Choosing day-to-day activities become a quality of life that is meaningful to you. Occupational Therapists facilitate performance goal setting for achieving a desired quality of life. This includes leisure activities that are meaningful. Whether your leisure activity be cooking, painting, dancing or photography they stimulate meaningful performance. Leisure occupations improve performance through periods of rest to recuperate from taxing work roles. Meaningful choices become therapeutic to daily performance. Below are photos to provide examples of things that are meaningful to me. [caption id="attachment_5237" align="aligncenter" width="287"] This photo was taken at a local Seattle farmer’s market (Fremont) where artisans created these beautiful pentagon potteries to hold the plants.[/caption] In the Chinese and Japanese Culture pentagons are symbolic for the 5 elements of life: metal, wood, water, fire and earth. I chose…
Read More
Reclaim Joy In A Jubilant Quality of Life

Reclaim Joy In A Jubilant Quality of Life

WholeBe Toolkit
Below is a testimony 180 days following GIG Design's support... One of the reasons why I moved to the Pacific Northwest is because of the trees. Trees are everywhere - both beautiful and relatable. A tree must have been meticulously chosen for the WholeBe Toolkit. Its a visual metaphor that returns as a wellbeing tool to help one envision themselves at their greatest potential. I never thought of comparing myself as a tree. Organically, humans and plants are built so differently, but who's to say we can't learn from one another. Each gives in the exchange for being alive. One example is carbon dioxide gives fresh air to breathing plants; plants generously exchange it with oxygen for us. This is one magnificent exchange that is quick to forget. When I look…
Read More
A Swing In the Workplace Will Improves Beyond Employee Moods

A Swing In the Workplace Will Improves Beyond Employee Moods

Emotional
Designers are slowly emerging with incredibly functional and stylish swings. A swing is a simple way to improve mood in the workplace. Swinging stimulates two body systems: vestibular and sensory. Each contributes to balance and spatial orientation for overall coordination. They also modulate mood states (Winter, Walmer, Laurens, Straumann, Krueger, 2013). When a swing moves in circles, twists or moves outside of the typical back and forth path it becomes a mechanism to excite. This effective alternative may replace caffeine or ignite motivation. Swinging got lost in interpretation as children's form of play.  If you work near a playground then take a recess to get through work. Jump on a swing before stress heightens emotional tension. Mood states when spinning demonstrated a lack in increased heart rate, confirming an absence…
Read More
How Light Can Improve Sleep and Overall Health

How Light Can Improve Sleep and Overall Health

HR Academy, Occupational
Light may lull the troubled sleeper right to sleep! Prior to the discovery of electricity, light from the sun controlled sleep-wake cycles.  Artificial light disrupts this natural rhythm, not only in our external environment but also inside our bodies. Questions to Ask: Are you aware of outdoor lighting conditions? What effect does indoor lighting have on you? Do you feel sleepy when it gets dark outside? What time do you shut off electronic screens (TV, phone, computer)? The Circadian System Our circadian system controls the processes within our body that follow a 24-hour cycle: hormone regulation, body temperature, and sleep/wake cycles. How Light Affects the Circadian System A collection of cells called the suprachiasmatic nuclei (SCN) send signals throughout our body to help regulate us to our 24-hour day. Light travels…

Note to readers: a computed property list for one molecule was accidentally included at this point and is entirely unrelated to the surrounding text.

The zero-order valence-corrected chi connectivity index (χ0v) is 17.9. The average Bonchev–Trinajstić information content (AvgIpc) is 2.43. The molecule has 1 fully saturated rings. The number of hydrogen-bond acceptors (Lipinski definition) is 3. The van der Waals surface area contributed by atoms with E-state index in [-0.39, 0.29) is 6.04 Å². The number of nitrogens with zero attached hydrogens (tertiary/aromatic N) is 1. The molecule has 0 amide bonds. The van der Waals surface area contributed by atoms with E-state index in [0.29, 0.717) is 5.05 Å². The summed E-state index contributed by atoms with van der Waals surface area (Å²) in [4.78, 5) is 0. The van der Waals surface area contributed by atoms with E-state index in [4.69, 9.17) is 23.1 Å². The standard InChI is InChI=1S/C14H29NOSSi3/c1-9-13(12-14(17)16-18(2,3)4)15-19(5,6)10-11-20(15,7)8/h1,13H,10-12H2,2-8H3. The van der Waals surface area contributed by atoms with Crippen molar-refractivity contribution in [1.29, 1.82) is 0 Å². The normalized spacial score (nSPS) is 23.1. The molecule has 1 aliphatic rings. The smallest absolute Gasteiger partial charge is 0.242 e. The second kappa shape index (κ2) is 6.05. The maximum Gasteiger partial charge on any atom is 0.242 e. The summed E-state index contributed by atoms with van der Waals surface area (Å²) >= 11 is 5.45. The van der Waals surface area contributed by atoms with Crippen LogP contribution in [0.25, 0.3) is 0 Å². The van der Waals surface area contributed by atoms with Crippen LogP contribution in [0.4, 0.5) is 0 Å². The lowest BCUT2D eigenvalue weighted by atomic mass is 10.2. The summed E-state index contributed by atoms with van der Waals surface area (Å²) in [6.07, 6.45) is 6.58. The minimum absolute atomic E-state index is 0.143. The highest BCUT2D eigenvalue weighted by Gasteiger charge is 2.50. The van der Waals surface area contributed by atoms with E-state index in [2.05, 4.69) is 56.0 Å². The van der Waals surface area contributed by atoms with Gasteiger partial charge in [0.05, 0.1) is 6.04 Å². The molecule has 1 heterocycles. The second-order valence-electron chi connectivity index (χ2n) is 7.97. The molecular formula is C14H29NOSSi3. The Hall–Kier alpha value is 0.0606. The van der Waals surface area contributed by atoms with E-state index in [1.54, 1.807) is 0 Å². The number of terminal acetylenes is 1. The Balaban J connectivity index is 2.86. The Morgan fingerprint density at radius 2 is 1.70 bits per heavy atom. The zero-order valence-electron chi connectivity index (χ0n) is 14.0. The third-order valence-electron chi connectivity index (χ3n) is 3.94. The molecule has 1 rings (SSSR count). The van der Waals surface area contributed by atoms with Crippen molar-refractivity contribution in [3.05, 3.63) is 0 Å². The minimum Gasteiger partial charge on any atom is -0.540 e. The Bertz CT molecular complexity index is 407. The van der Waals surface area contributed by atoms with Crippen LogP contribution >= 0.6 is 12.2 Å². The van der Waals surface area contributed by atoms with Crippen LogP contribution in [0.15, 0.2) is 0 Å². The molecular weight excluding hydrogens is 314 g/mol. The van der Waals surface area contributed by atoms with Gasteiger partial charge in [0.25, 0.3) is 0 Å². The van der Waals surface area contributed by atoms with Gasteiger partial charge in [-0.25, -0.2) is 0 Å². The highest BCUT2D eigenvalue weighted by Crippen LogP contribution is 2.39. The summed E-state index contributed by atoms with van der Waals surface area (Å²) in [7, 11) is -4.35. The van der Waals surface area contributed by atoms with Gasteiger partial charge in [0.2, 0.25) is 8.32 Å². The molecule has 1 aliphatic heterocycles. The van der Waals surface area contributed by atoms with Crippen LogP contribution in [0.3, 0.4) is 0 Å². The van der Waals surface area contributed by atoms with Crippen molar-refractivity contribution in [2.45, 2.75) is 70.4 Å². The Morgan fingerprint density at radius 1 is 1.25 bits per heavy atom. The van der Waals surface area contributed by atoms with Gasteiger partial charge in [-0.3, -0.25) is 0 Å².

Read More
How to Approach Communication Problems at Work

How to Approach Communication Problems at Work

Social
There are numerous moments when relationships have been toxic and the need for a relationship timeout has been in order. The workplace includes peers diverse in behavior standards. A relationship timeout may be impossible due to collaborative roles necessary to achieve end results. Communication problems at work requires quick solutions for meeting common goals. Answering these questions may help: Am I able to listen or am I still too heated? Am I aware of my tone? Aware of my language? Aware of my body language? What positives surround this person and this relationship? What ground rules do I need in order to communicate? TwoOfUs.org offers seven steps as a communication tool for couples, which may be also used with peers. The workplace is an environment with a common goal: its mission and…
Read More
What Distorted Thinking Is and How To Stop It

What Distorted Thinking Is and How To Stop It

Emotional, HR Academy
In the past there were few classrooms or households teaching exactly what a healthy relationship is. Parents may model valuable aspects but don't physically sit down with their children as teachers of Relationships 101. A healthy relationship from 'the inside out' identifies what communication can become. Healthy relationships begin with an honest self assessment. It requires being prepared for a life-long journey of education. It is effortful work, time and awareness to identify then replace distorted information that the mind believes as truth. There are many layers to replacing distorted thinking. Author and professor Benjamin K. Bergen explains in Louder than Words that we simulate experiences, actions and performances in our mind through a scientifically proven process called embodied simulation. "Meaning, according to the embodied simulation hypothesis, isn’t just abstract mental symbols; it’s…